Tiger Woods and Others Tired; Playoffs Not for the Weak or Weary

Kathy BissellCorrespondent ISeptember 21, 2013

Tiger Woods
Tiger WoodsSam Greenwood/Getty Images

At the beginning of the golf season, it looked like the PGA Tour finally had it right with the scheduling of the playoffs. Two weeks on, a week break, two weeks back on, a week break, Presidents Cup. Yet even Tiger Woods, who has great physical conditioning, said that it’s a lot of golf at the end of the year.

Do the best golfers, those who contend the most, need more rest before starting the FedEx Playoffs?

“We’re asking the guys to play from basically the British Open on,” Woods said after posting a third-round 69 in the Tour Championship. “Some guys have obligations to play in Canada the following week, and they get in Bridgestone, the PGA and the playoffs.” Following that is a cup event for the Americans.

Really, 15 or 16 events is not a lot to ask out of a nine- or 12-month schedule, but Woods is right about the demands of the schedule from the British Open onward. This year, a top player could have played four in a row starting with the British Open and then had a week off, and then two in a row, a break week, two in a row, a break week and and then the Presidents Cup. That’s nine, high-level, demanding events in 12 weeks.

“I normally don’t play that much,” Woods added about the schedule. “There’s a reason why. So that I’m rested. I can do all my preparation, and I can be ready to play on all 72 holes.”

He said the only fix was to play a Steve Sticker-like schedule. Stricker will play 13. (Because of the contraction in the schedule for 2013, the PGA Tour reduced the number of required events from 15 to 12 for this season only.)

Because Stricker was a winner in 2012, he played Hyundai. Because he has a great world ranking, he played in two World Gold Championship events in the winter. He warmed up for the Masters, which he was exempt from, at the Shell Houston Open. Then Stricker disappeared until The Players Championship and went away again until the U.S. Open.  

Stricker then went away until the John Deere and three weeks later played WGC Bridgestone and made enough money or had a world ranking high enough to get him into the PGA. That’s nine. The FedEx Playoffs make it 13.

At the beginning of the year, Stricker had no way to know if he would play well enough to get through the playoffs to the Tour Championship, but there was time to add events if needed. (Majors, which are not PGA Tour events, are counted in the total required number, so 12 for this year or 15 for most years is not difficult if they are spaced out.)    

What about Woods’ schedule? He will have played 16 through the Tour Championship: four majors, The Players (or the fifth major as we call it in Ponte Vedra), three WGC events, the Arnold Palmer Invitational, the Jack Nicklaus Invitational, plus the Farmers Insurance Open, The Honda Classic and the FedEx Playoffs.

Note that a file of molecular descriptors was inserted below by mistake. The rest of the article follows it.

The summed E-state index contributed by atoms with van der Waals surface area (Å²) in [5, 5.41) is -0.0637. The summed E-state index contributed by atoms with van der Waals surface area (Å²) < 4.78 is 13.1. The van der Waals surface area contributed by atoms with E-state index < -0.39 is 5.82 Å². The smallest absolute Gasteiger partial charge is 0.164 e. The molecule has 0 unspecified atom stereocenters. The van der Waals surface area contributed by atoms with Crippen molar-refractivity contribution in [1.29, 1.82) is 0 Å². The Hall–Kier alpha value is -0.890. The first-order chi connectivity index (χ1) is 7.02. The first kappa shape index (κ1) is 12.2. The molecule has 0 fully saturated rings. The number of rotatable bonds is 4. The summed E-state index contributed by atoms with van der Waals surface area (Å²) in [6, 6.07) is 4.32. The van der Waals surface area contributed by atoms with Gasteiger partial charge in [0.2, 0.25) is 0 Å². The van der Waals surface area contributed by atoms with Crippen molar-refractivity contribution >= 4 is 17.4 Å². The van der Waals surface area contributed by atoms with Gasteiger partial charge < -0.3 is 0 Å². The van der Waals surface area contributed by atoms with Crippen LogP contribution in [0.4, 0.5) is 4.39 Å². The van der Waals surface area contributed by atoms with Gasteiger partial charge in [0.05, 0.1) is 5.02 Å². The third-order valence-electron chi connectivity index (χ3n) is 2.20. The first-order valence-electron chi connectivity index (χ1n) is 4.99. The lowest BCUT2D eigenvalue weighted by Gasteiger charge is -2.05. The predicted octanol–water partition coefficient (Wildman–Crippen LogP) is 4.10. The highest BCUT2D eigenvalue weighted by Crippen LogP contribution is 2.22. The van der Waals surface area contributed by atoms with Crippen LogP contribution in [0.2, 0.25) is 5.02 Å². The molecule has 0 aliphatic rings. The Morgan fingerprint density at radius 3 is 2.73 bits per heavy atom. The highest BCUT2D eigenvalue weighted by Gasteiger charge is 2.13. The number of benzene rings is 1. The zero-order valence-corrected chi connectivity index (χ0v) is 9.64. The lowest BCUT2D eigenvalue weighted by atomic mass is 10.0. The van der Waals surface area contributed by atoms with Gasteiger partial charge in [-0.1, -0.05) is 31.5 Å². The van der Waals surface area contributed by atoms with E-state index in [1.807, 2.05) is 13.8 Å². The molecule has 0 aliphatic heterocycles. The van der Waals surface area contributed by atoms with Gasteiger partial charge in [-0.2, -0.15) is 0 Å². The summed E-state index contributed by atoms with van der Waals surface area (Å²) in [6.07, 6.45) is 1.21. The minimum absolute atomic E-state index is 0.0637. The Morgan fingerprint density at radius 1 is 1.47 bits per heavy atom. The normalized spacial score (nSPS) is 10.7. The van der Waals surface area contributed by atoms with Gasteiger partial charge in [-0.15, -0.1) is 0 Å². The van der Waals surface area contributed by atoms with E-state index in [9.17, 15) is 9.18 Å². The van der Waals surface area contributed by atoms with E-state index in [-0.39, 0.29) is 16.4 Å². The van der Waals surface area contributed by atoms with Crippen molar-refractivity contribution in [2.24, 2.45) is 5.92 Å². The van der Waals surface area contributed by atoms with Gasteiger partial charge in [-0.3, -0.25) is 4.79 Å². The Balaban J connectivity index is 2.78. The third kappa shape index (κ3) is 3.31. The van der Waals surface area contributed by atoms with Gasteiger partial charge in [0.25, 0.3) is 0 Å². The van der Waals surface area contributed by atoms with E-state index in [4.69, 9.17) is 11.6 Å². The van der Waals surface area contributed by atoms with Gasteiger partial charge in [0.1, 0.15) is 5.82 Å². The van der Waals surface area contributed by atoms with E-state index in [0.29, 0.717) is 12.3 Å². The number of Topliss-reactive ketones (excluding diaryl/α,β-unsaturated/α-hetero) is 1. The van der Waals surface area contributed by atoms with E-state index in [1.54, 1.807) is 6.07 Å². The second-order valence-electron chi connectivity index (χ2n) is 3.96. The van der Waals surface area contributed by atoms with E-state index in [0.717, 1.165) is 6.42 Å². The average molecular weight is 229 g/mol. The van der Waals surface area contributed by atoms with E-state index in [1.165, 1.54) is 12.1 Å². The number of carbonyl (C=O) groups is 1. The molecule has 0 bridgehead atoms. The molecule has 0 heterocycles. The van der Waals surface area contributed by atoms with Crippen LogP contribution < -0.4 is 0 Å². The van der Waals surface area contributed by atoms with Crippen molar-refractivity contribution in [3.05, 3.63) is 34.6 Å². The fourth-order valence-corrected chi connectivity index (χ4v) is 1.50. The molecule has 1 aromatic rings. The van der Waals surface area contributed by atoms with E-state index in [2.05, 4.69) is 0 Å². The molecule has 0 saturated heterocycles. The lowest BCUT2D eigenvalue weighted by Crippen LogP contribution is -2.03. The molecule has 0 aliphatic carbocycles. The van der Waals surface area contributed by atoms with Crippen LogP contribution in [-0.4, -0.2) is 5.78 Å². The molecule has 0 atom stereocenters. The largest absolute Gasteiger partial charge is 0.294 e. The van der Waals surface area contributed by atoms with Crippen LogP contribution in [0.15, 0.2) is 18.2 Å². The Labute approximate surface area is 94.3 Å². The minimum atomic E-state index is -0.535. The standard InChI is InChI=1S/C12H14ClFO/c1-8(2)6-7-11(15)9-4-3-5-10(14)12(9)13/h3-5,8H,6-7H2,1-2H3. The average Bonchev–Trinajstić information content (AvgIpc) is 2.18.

So the question is, would it make any sense to add another regular PGA Tour tournament after the PGA season and then start the playoffs after Labor Day?  

It would allow the hype of the start of the NFL and college football to wear off. Kids would be back in school and schedules would be adjusted. Half the football teams would lose once or twice and fan interest for some of them would diminish.

Meanwhile, top players that everyone wants to see at their best, those high up in the points rankings, could take two weeks off and be rested and ready to compete for the season finale.

Those in the 110 to 135 range would suffer, but the FedEx Cup prize is so large, it’s worth the effort for them to play during the weeks that the top players don’t. In fairness, they probably were not in the WGC Bridgestone and perhaps not the British Open. They might relish a fighting chance to get into the playoffs.

What’s the downside? The next season would need to get moved a week. But in Malaysia, at least, golf can be played all 12 months, as it can in Mexico. Shanghai, China has a latitude that is equal to some point between Savannah, Ga. and Jacksonville, Fla., so golf can probably be played comfortably through November.

Taking nothing away from those at the Tour Championship, because they are names, but would adding one more week between the PGA Tour and the start of the FedEx Playoffs allow the top players a chance to make a stronger run at the FedEx Cup? Maybe Tiger Woods is right about this.


Kathy Bissell is a Golf Writer for Bleacher Report. Unless otherwise noted, all quotes were obtained firsthand or from official interview materials from theUSGA, PGA Tour or PGA of America.